For what it’s worth, I’ve been called an ape, a monkey (as well as the more outdoorsy themed ‘porch monkey’) and plenty of other insults that I could easily say were used as a ‘racial slur’ against me.  That does not stop me, however, from referring to myself these days - as I go through the aging process and attract more grey hairs - as ‘Silverback’.    I like monkeys, I’m a hairy bloke, and I should be free to use whatever nicknames I like for myself.  I tell my friends to do the same.  It doesn’t mean I’m ignorant of the  ‘historical context’ of hurt feelings of Aboriginal people over the years (the typical argument brought forth when you suggest ‘ape’ should not be a censored word), but that I’d rather use logic and reason instead of emotion when it comes to stuff like this.  Logic tells me that when I’ve been called a name, it’s almost always because someone wanted to take a cheap shot and was angry or frustrated or wanting to appear superior, or some other powerful emotion that tends to blur our logical thought processes.  Being that I’m easily identifiable as Aboriginal, the cheap shot will usually take the form of a racial slur.  For others, it might be based on their weight, hair colour, appearance, religion, skin colour – it seems as humans we find a million ways to see differences in one another and separate ourselves according to those, and it would seem there is nobody who is immune from this.    

As for Adam, well, in the end, I think he got what he really wanted.  Before the game, he spoke of Nicky Winmar and his now historic stand against racism.  As a man whose days are numbered at the top of his game, he really wants to be remembered like Nicky was.   He wants a legacy.  And as he inches closer to retirement from football, a job afterwards would be nice – perhaps the victim theatrics were just his way of auditioning for a job in the Industry.  Viewing his performance from that angle, I give him an A++.  They’re gonna  love  him.  As for me, I can’t look up to you Adam.  I’m ashamed of the way a child was used as a pawn to achieve your goal, and you should be too. 

75 comments:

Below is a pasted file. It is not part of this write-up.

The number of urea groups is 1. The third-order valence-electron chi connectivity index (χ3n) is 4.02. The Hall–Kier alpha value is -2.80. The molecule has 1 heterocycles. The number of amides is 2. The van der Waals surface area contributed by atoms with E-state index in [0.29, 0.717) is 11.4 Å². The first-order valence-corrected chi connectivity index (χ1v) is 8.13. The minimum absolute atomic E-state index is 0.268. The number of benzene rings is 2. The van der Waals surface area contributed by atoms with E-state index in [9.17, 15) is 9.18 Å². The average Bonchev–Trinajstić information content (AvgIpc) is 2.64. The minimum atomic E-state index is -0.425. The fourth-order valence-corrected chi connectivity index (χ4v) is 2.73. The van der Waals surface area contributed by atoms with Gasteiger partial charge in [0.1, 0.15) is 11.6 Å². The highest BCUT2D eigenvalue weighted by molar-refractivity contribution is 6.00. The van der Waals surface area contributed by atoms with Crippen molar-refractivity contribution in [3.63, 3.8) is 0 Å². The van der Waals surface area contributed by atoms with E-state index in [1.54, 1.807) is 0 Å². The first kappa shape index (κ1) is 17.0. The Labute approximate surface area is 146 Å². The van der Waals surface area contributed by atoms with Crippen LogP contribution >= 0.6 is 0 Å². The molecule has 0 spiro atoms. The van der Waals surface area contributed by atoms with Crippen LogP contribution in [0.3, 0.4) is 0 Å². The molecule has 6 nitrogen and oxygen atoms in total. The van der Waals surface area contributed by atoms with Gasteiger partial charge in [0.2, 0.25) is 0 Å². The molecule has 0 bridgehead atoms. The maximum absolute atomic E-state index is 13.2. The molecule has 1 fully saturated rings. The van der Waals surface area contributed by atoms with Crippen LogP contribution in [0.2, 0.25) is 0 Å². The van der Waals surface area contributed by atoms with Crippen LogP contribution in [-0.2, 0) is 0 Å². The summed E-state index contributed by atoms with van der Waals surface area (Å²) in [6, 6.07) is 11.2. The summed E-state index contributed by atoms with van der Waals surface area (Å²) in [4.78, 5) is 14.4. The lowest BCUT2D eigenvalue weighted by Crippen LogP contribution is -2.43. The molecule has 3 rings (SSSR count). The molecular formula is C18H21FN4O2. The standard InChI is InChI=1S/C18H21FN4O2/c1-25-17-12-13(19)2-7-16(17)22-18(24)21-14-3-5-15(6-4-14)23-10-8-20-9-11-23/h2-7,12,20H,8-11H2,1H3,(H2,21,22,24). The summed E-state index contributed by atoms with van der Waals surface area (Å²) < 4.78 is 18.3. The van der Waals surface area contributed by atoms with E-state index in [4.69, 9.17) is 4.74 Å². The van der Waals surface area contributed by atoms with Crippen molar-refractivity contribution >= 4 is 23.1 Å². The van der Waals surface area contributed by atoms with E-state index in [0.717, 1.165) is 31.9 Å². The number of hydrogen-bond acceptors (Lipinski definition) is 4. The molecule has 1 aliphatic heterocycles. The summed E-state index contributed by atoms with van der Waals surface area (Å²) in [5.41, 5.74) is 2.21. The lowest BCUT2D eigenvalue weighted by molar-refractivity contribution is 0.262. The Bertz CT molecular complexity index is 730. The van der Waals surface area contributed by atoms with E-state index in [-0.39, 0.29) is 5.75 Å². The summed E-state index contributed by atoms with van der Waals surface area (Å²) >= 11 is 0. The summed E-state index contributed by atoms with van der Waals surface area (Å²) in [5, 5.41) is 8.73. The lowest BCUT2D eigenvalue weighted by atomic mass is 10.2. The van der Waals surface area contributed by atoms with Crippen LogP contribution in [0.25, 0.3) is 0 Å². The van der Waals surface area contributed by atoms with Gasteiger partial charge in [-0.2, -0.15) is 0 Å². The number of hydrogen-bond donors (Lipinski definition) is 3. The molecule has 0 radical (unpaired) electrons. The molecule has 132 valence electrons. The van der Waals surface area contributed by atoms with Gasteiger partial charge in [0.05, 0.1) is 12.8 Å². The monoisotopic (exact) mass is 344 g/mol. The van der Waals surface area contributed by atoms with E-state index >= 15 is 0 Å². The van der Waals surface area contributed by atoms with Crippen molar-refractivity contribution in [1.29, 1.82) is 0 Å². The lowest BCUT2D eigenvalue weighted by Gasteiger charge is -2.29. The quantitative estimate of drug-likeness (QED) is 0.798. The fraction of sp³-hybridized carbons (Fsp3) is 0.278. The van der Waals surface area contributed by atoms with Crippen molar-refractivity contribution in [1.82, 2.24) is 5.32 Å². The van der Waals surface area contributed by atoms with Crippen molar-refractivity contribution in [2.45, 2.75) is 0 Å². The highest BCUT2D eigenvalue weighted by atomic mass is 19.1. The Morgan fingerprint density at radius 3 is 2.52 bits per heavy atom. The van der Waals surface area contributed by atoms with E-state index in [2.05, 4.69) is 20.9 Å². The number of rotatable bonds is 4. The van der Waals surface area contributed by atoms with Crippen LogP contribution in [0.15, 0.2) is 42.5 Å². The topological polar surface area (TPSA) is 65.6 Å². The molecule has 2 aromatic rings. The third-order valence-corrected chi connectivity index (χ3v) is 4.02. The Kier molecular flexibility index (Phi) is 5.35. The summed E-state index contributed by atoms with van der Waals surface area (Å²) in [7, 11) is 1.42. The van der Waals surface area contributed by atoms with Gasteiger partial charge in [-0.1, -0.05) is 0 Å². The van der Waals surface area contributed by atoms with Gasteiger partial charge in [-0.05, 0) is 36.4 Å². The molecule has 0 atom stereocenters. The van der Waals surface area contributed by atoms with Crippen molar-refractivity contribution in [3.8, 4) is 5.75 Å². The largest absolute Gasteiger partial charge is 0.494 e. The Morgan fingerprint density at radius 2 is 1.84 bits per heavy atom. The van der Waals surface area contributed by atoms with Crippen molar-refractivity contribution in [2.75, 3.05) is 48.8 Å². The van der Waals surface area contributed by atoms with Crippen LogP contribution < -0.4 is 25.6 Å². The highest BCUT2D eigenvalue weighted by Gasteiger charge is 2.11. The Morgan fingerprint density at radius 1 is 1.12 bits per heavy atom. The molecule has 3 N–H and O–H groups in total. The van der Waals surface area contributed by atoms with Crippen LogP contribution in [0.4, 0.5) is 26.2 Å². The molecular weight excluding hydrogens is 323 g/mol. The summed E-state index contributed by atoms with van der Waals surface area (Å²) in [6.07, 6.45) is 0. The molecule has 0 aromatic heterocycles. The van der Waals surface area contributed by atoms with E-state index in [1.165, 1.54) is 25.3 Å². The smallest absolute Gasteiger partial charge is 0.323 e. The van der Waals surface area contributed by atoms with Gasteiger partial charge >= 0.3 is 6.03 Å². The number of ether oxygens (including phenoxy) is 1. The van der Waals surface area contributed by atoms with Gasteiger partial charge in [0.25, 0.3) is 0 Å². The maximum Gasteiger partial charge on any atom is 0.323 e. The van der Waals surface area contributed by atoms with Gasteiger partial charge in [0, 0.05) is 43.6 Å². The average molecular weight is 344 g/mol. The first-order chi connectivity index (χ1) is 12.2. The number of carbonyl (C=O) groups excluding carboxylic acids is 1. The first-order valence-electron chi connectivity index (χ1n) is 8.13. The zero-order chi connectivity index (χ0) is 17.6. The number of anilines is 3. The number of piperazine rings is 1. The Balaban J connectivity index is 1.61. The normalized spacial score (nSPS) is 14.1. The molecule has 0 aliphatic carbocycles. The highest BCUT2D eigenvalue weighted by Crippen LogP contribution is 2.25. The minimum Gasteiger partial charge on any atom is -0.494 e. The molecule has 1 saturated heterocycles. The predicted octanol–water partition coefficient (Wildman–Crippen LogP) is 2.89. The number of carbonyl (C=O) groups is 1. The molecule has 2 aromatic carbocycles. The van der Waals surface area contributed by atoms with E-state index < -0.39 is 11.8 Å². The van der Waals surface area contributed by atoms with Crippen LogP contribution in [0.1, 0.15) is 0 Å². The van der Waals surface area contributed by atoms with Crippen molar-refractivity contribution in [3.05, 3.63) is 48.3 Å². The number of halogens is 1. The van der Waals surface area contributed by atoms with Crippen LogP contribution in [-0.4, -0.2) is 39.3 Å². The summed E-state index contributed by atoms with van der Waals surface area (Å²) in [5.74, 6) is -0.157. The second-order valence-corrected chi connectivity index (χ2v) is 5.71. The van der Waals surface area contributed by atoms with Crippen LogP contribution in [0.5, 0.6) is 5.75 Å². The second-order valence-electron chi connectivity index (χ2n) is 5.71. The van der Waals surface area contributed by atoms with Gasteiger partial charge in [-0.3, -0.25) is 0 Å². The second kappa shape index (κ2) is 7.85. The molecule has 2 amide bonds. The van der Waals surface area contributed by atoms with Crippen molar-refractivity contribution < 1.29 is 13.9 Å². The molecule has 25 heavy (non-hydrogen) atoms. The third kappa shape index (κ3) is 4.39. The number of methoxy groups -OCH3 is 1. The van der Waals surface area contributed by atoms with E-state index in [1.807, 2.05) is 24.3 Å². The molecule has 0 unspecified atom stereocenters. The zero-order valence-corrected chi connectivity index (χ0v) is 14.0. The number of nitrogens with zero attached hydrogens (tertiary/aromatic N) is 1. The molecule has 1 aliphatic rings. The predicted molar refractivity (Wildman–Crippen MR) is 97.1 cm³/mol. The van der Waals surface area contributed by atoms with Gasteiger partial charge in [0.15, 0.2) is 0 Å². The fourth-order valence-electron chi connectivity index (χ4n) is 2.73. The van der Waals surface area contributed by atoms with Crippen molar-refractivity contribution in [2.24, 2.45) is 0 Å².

1. No grown man of any character could possibly endorse the way that 13 year old girl was terrorized by those in the grip of holier than thou fervor, even if you assume the worst of her actions that day. But then again, if that man viewed himself as a representative of a collective, and the young girl as merely a representative of an opposing collective (one which was, without exception, the victimizer to the group of victims he represented). Then the girl merely becomes a prop, so that a man can claim power in the name of a self-proclaimed virtue. No one individual could treat another individual that way and call themselves moral. But one who viewed themselves as different, and entitled to act out in a way totally at odds with morality, because they believe they represent all wrongs visited upon their ethnicity (despite all the wealth and success they have amassed personally) certainly could. And in doing so would demand that everyone see him not as a man, an individual to be weighed as any other, but as merely a skin color, something wholly bereft of individuality. The irony that this same argument has been used by White Supremacists since inception was probably lost on him though.

    ReplyDelete
    Replies
    1. on the very same day, i played against a guy who introduced himself as "Nigger". thats what his team mates called him too.

      Delete
  2. This is a simply brilliant article which articulates everything I felt about the issue. Thank you!

    ReplyDelete